LSU is the first team to make it to the the Sweet Sixteen after a driving layup by Tremont Waters with 1.6 seconds remaining gave the Tigers a dramatic 69-67 victory vs. Maryland in the second round of the NCAA Tournament on Saturday.
Waters' clutch bucket spoiled Maryland's comeback bid after the No. 6 seed Terrapins (23-11) rallied from 15 points down and eventually took the lead from the No. 3 seed Tigers (28-6) late in the second half.
Waters finished with 12 points on the day but went cold down the stretch as the Terps made their run. He was held scoreless for more than 10 minutes before LSU, playing for the last shot, gave him the rock with the game tied at 67 and let him go to work. He swerved from the left side of the court to the right, and finished a scoop in traffic to give the Tigers the victory.
"That's a play we call 54," LSU interim coach Tony Bedford, who has taken the place of suspended coach Will Wade, said on CBS. "All it is is a flat ball screen for [Tremont Waters], and it works against man or zone. He just came off of it, made a great play. Great players make great plays, OK? Tre executed it, and we wanted to make sure he took the last shot."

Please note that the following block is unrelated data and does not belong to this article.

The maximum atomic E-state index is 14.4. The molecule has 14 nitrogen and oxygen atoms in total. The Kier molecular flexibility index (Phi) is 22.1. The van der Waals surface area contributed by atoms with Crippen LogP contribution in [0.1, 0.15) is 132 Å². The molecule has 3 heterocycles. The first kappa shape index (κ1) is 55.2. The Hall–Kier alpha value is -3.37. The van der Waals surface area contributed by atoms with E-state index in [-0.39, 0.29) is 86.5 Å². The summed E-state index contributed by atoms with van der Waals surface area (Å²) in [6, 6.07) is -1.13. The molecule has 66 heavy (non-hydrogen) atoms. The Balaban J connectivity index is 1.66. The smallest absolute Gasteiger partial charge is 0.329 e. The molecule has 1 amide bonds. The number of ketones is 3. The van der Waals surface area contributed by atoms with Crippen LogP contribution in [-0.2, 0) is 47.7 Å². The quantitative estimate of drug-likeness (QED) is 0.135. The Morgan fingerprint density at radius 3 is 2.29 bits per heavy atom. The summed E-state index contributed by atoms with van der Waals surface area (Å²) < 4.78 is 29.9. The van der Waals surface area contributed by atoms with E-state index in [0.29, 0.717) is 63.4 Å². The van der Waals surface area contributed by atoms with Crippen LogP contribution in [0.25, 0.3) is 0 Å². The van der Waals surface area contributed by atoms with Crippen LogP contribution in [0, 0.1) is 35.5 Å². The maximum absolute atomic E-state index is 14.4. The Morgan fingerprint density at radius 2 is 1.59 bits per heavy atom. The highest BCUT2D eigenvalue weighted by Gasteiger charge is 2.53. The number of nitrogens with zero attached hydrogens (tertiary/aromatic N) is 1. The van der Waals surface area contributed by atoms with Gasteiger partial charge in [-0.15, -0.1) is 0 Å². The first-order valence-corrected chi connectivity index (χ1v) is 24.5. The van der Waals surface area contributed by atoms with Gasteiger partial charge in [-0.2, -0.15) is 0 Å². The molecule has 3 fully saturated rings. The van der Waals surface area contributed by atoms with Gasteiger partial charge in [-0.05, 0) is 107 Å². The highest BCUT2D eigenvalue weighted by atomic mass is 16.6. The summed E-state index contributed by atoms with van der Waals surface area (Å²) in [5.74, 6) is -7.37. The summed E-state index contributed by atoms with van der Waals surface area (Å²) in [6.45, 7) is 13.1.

Waters' go-ahead bucket capped a tumultuous second half for the Tigers. They took a 39-28 lead into halftime and, at numerous times early on, were on the brink of potentially blowing the game open, at one time leading by as many as 16 early in the second half. But Maryland threw a curveball in the form of a zone that threw LSU off its game which allowed Mark Turgeon's Terrapins to climb back into it.
"That's a gritty Maryland team," Bedford said. "That zone, we didn't execute well against it, but we'll take the victory."
Maryland's stifling defense forced LSU to hit shots -- which it struggled to do down the stretch -- and dared the Tigers to go inside at their own peril. Against Maryland's dualing monsters inside, Bruno Fernando and Jalen Smith, finishing at the rim proved challenging. Smith finished with five blocks.
In the end, Maryland couldn't find enough offense to overcome its early hole. The team shot just 21 of 63 from the floor, 9 of 28 from 3-point range, and committed 12 turnovers.